Now, the statist answer to the paradox is also woefully incomplete. Statists tell us that the State is justified in using force against criminals because the criminal has “surrendered his rights” by committing the crime. He has signaled that he is “opposed to society,” and thus deserves to be punished. This makes some vague sense, until we combine it with the belief that rights are inalienable. If the criminal’s rights are inalienable, how can he “surrender” them? You cannot surrender what is not yours to surrender.
Not only that, but how is this surrender effected? Who does the surrender? Does the criminal surrender them of his own free will? But surely many criminals do not. What is the difference between a man whose rights have been “surrendered” and one who still has his rights? Apart from the State’s behaviour towards him, is there any concrete difference at all? I highly doubt it!
Even in a free market, it is impossible for the individual to surrender all his rights, if only because he cannot be outside of his own body. One can abdicate from the expression of a right for unrelated reasons while still retaining it fully. I think a pacifist would be in that category.
The question then arises: how do we decide who is a criminal? In the case of statism, it’s easy: the State makes up its own rules. In the case of Anarchy, what we have is a society where individuals adhere to their own rules. Yet this need not be chaotic. For one thing, most people already agree on most points, as we are all against murder, assault, theft and fraud. The details will vary from person to person and from city to city, but this need not be any more problematic than the current Anarchy of “laws” from nation to nation.
But what is a criminal does not accept our conception of rights? As I have pointed out before, any organization of criminals in an Anarchy would quickly collapse, as no other organization would accept its rules in any arbitration. But an individual criminal may still refuse to obey anyone’s rules. He has the right to do so: but we also have the right to prevent him from breaking our rules.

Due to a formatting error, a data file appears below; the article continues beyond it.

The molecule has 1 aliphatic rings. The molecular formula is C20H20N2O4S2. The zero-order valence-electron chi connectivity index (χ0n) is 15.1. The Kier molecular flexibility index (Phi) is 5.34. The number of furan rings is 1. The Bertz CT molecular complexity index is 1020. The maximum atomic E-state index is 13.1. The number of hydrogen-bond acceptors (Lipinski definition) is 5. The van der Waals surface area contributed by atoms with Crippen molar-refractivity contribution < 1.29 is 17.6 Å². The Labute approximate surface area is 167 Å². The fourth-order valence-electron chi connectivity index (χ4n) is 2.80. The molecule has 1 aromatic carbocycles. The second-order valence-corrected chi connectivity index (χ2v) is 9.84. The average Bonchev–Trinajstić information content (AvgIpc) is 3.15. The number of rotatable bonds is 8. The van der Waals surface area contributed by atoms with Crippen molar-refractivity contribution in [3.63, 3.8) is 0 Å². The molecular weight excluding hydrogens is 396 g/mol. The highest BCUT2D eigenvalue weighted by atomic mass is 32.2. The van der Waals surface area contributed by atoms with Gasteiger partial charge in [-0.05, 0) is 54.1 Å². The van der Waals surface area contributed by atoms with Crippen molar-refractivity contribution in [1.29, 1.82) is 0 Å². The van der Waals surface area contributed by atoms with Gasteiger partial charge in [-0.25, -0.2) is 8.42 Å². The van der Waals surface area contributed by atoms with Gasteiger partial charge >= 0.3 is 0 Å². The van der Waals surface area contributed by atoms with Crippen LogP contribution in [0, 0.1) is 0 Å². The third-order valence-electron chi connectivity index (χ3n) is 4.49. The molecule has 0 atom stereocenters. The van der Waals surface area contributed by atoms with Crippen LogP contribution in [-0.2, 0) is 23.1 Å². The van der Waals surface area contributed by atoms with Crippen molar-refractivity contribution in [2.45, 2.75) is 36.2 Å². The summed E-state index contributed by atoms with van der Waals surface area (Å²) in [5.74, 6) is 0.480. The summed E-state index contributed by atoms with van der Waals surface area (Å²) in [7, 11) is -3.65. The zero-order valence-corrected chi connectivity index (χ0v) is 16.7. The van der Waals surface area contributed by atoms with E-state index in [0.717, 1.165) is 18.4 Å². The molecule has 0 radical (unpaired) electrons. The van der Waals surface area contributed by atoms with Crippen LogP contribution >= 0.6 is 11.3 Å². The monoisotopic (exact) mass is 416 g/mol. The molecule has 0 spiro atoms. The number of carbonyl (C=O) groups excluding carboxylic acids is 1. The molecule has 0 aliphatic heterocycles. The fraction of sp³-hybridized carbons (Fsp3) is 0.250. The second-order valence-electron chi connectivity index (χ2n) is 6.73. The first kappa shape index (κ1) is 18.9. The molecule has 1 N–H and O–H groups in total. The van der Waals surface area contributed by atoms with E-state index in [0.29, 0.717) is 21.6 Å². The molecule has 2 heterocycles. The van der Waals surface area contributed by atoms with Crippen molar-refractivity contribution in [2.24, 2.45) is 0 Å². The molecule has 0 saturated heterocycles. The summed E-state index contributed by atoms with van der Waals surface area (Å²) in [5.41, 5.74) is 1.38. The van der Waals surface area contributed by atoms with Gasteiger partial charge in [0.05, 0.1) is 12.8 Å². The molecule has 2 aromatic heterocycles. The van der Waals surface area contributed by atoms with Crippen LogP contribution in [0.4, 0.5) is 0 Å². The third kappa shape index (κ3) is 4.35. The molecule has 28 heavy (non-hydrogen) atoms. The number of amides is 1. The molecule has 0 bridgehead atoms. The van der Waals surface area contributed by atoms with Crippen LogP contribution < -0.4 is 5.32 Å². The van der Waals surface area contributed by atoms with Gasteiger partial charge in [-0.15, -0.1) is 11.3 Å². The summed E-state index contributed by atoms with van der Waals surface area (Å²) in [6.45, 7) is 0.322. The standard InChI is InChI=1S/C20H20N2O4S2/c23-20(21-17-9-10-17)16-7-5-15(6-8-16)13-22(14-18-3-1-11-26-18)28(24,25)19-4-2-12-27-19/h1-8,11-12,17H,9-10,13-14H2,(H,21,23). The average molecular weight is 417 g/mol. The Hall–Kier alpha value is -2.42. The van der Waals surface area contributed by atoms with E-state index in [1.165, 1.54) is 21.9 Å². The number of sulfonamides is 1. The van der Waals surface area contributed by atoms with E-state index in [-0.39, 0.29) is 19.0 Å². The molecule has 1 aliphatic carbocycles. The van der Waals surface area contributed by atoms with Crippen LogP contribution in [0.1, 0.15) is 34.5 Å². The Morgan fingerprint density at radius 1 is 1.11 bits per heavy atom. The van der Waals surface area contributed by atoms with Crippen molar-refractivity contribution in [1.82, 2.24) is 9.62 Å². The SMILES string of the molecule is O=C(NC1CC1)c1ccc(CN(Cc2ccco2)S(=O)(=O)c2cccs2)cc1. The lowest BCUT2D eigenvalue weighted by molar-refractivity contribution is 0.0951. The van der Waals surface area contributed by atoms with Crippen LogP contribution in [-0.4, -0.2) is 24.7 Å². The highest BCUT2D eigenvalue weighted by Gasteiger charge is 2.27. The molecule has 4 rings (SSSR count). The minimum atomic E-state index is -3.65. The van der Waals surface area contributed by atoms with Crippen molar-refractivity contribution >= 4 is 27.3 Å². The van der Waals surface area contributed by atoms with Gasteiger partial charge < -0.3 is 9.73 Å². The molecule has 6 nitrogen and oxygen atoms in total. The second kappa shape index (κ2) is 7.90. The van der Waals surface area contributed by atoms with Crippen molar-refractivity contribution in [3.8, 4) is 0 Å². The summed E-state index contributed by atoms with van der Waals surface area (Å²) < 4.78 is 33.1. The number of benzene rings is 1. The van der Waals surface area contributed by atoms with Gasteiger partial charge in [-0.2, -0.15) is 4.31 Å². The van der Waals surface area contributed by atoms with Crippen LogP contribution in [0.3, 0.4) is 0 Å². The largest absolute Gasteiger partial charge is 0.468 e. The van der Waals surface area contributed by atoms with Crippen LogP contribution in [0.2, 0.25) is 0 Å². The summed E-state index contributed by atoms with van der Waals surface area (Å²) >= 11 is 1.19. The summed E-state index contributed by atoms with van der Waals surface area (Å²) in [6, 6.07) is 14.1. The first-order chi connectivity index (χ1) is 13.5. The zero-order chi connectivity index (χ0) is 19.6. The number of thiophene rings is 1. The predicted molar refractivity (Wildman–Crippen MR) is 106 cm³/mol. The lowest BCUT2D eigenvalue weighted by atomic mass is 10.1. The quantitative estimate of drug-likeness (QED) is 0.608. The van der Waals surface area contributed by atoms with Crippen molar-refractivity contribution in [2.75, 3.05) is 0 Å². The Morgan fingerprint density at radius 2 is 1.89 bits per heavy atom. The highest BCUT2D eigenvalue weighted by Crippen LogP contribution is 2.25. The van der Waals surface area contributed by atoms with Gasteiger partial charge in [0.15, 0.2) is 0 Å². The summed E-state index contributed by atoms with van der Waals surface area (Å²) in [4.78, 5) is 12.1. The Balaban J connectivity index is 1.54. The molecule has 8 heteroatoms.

So what we have here is a sort of Social Contract, but nothing like the Social Contract proposed by statists. The statists try to make you believe that you have a contract with the government in order to keep society working. We know that government is not needed to keep society working, and that in fact government is a parasite on a healthy society. If it pushes us to accept any duty towards government, living in society must encourage us to fight government, to denounce it, to scorn it.
The Social Contract I am talking about is derived from the necessity of natural rights. Because I engage in discussion, persuasion, trade with other people, they should naturally expect me to be peaceful towards them. To suddenly steal from them or attack them is to deny the respect that I was previously granting them. Unless I was simply faking my desire to interact with them in order to gain their confidence, my actions are completely contradictory.
The Social Contract can be described in a few words:
I don’t hurt you, you don’t hurt me, everyone ends up happy.